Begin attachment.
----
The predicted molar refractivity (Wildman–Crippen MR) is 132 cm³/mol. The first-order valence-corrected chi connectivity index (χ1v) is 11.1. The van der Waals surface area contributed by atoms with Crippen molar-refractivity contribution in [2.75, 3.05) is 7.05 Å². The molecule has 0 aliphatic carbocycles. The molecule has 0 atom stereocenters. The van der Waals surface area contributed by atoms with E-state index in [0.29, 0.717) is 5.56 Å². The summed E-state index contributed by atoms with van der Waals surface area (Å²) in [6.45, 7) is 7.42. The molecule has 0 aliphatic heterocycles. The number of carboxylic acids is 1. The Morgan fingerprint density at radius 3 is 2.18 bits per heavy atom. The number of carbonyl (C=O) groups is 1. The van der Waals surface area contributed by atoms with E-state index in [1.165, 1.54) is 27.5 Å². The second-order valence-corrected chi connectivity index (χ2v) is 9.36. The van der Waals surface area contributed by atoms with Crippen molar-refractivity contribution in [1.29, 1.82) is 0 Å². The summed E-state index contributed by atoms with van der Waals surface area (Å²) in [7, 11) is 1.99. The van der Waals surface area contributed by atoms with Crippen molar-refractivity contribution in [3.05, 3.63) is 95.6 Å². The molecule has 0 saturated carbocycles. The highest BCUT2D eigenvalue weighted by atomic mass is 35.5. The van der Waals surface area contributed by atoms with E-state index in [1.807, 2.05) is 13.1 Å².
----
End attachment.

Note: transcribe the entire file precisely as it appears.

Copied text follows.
The predicted molar refractivity (Wildman–Crippen MR) is 132 cm³/mol. The first-order valence-corrected chi connectivity index (χ1v) is 11.1. The van der Waals surface area contributed by atoms with Crippen molar-refractivity contribution in [2.75, 3.05) is 7.05 Å². The molecule has 0 aliphatic carbocycles. The molecule has 0 atom stereocenters. The van der Waals surface area contributed by atoms with E-state index in [0.29, 0.717) is 5.56 Å². The summed E-state index contributed by atoms with van der Waals surface area (Å²) in [6.45, 7) is 7.42. The molecule has 0 aliphatic heterocycles. The number of carboxylic acids is 1. The Morgan fingerprint density at radius 3 is 2.18 bits per heavy atom. The number of carbonyl (C=O) groups is 1. The van der Waals surface area contributed by atoms with E-state index in [1.165, 1.54) is 27.5 Å². The second-order valence-corrected chi connectivity index (χ2v) is 9.36. The van der Waals surface area contributed by atoms with Crippen molar-refractivity contribution in [1.29, 1.82) is 0 Å². The summed E-state index contributed by atoms with van der Waals surface area (Å²) in [7, 11) is 1.99. The van der Waals surface area contributed by atoms with Crippen molar-refractivity contribution in [3.05, 3.63) is 95.6 Å². The molecule has 0 saturated carbocycles. The highest BCUT2D eigenvalue weighted by atomic mass is 35.5. The van der Waals surface area contributed by atoms with E-state index in [1.807, 2.05) is 13.1 Å².